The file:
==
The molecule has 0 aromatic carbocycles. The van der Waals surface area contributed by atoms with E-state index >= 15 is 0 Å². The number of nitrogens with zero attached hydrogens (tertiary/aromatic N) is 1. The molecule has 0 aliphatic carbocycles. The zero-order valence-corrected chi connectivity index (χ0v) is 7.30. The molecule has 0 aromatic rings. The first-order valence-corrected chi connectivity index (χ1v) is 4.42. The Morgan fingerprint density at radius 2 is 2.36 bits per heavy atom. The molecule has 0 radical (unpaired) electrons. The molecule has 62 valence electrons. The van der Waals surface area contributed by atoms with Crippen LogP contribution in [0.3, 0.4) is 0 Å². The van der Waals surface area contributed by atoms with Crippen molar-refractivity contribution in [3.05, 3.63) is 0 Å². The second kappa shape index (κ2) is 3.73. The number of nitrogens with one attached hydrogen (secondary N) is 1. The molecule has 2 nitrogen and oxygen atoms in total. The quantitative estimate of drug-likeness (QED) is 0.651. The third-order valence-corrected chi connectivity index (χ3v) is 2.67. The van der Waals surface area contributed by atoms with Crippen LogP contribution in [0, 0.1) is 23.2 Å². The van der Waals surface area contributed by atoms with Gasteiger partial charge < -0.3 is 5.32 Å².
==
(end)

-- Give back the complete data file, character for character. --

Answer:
The molecule has 0 aromatic carbocycles. The van der Waals surface area contributed by atoms with E-state index >= 15 is 0 Å². The number of nitrogens with zero attached hydrogens (tertiary/aromatic N) is 1. The molecule has 0 aliphatic carbocycles. The zero-order valence-corrected chi connectivity index (χ0v) is 7.30. The molecule has 0 aromatic rings. The first-order valence-corrected chi connectivity index (χ1v) is 4.42. The Morgan fingerprint density at radius 2 is 2.36 bits per heavy atom. The molecule has 0 radical (unpaired) electrons. The molecule has 62 valence electrons. The van der Waals surface area contributed by atoms with Crippen LogP contribution in [0.3, 0.4) is 0 Å². The van der Waals surface area contributed by atoms with Crippen molar-refractivity contribution in [3.05, 3.63) is 0 Å². The second kappa shape index (κ2) is 3.73. The number of nitrogens with one attached hydrogen (secondary N) is 1. The molecule has 2 nitrogen and oxygen atoms in total. The quantitative estimate of drug-likeness (QED) is 0.651. The third-order valence-corrected chi connectivity index (χ3v) is 2.67. The van der Waals surface area contributed by atoms with Crippen LogP contribution in [0, 0.1) is 23.2 Å². The van der Waals surface area contributed by atoms with Gasteiger partial charge < -0.3 is 5.32 Å².